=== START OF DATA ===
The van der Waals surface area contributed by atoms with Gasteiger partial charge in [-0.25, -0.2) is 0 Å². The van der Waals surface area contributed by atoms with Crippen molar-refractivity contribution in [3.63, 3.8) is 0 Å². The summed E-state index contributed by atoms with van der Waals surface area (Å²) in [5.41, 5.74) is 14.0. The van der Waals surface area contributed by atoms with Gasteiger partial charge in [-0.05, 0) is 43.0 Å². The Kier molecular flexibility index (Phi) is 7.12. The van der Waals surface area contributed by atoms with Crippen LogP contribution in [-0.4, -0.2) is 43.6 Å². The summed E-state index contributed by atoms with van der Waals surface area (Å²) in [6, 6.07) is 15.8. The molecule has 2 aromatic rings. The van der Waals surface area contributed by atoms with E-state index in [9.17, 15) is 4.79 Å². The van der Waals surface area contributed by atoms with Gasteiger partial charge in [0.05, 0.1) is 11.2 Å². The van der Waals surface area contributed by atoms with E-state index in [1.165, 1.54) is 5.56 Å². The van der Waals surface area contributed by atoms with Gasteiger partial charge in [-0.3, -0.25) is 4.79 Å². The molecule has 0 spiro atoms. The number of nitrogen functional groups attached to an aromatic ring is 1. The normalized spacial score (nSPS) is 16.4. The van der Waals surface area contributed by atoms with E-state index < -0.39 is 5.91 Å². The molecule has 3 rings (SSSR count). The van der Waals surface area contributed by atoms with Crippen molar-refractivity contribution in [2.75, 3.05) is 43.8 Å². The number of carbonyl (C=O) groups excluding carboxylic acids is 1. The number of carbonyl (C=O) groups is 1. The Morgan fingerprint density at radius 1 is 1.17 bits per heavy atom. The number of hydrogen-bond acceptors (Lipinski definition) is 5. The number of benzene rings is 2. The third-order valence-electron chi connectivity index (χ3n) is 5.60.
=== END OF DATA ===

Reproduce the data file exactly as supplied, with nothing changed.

The van der Waals surface area contributed by atoms with Gasteiger partial charge in [-0.25, -0.2) is 0 Å². The van der Waals surface area contributed by atoms with Crippen molar-refractivity contribution in [3.63, 3.8) is 0 Å². The summed E-state index contributed by atoms with van der Waals surface area (Å²) in [5.41, 5.74) is 14.0. The van der Waals surface area contributed by atoms with Gasteiger partial charge in [-0.05, 0) is 43.0 Å². The Kier molecular flexibility index (Phi) is 7.12. The van der Waals surface area contributed by atoms with Crippen LogP contribution in [-0.4, -0.2) is 43.6 Å². The summed E-state index contributed by atoms with van der Waals surface area (Å²) in [6, 6.07) is 15.8. The molecule has 2 aromatic rings. The van der Waals surface area contributed by atoms with E-state index in [9.17, 15) is 4.79 Å². The van der Waals surface area contributed by atoms with Gasteiger partial charge in [0.05, 0.1) is 11.2 Å². The van der Waals surface area contributed by atoms with E-state index in [1.165, 1.54) is 5.56 Å². The van der Waals surface area contributed by atoms with Gasteiger partial charge in [-0.3, -0.25) is 4.79 Å². The molecule has 0 spiro atoms. The number of nitrogen functional groups attached to an aromatic ring is 1. The normalized spacial score (nSPS) is 16.4. The van der Waals surface area contributed by atoms with E-state index < -0.39 is 5.91 Å². The molecule has 3 rings (SSSR count). The van der Waals surface area contributed by atoms with Crippen molar-refractivity contribution in [2.75, 3.05) is 43.8 Å². The number of carbonyl (C=O) groups excluding carboxylic acids is 1. The number of carbonyl (C=O) groups is 1. The Morgan fingerprint density at radius 1 is 1.17 bits per heavy atom. The number of hydrogen-bond acceptors (Lipinski definition) is 5. The number of benzene rings is 2. The third-order valence-electron chi connectivity index (χ3n) is 5.60.